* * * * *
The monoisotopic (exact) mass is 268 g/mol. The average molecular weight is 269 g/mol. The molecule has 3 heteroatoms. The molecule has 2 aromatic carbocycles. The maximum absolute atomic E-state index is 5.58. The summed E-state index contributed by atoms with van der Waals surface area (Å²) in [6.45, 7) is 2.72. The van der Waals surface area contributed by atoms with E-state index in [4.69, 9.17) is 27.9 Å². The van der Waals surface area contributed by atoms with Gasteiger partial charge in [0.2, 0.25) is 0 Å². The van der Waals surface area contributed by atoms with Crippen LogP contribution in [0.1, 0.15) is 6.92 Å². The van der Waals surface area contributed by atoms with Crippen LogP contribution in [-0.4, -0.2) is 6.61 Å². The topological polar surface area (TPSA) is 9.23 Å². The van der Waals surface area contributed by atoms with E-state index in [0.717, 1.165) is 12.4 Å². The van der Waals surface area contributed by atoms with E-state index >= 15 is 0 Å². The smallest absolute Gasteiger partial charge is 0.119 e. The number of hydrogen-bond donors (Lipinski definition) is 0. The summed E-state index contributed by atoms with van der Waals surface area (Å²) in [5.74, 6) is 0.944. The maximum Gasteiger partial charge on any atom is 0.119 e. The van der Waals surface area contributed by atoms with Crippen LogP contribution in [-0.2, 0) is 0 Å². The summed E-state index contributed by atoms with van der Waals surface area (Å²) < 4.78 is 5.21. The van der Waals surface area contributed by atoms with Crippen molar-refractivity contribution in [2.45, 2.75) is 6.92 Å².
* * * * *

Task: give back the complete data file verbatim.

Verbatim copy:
The monoisotopic (exact) mass is 268 g/mol. The average molecular weight is 269 g/mol. The molecule has 3 heteroatoms. The molecule has 2 aromatic carbocycles. The maximum absolute atomic E-state index is 5.58. The summed E-state index contributed by atoms with van der Waals surface area (Å²) in [6.45, 7) is 2.72. The van der Waals surface area contributed by atoms with E-state index in [4.69, 9.17) is 27.9 Å². The van der Waals surface area contributed by atoms with Gasteiger partial charge in [0.2, 0.25) is 0 Å². The van der Waals surface area contributed by atoms with Crippen LogP contribution in [0.1, 0.15) is 6.92 Å². The van der Waals surface area contributed by atoms with Crippen LogP contribution in [-0.4, -0.2) is 6.61 Å². The topological polar surface area (TPSA) is 9.23 Å². The van der Waals surface area contributed by atoms with E-state index in [0.717, 1.165) is 12.4 Å². The van der Waals surface area contributed by atoms with E-state index >= 15 is 0 Å². The smallest absolute Gasteiger partial charge is 0.119 e. The number of hydrogen-bond donors (Lipinski definition) is 0. The summed E-state index contributed by atoms with van der Waals surface area (Å²) in [5.74, 6) is 0.944. The maximum Gasteiger partial charge on any atom is 0.119 e. The van der Waals surface area contributed by atoms with Crippen LogP contribution in [-0.2, 0) is 0 Å². The summed E-state index contributed by atoms with van der Waals surface area (Å²) < 4.78 is 5.21. The van der Waals surface area contributed by atoms with Crippen molar-refractivity contribution in [2.45, 2.75) is 6.92 Å².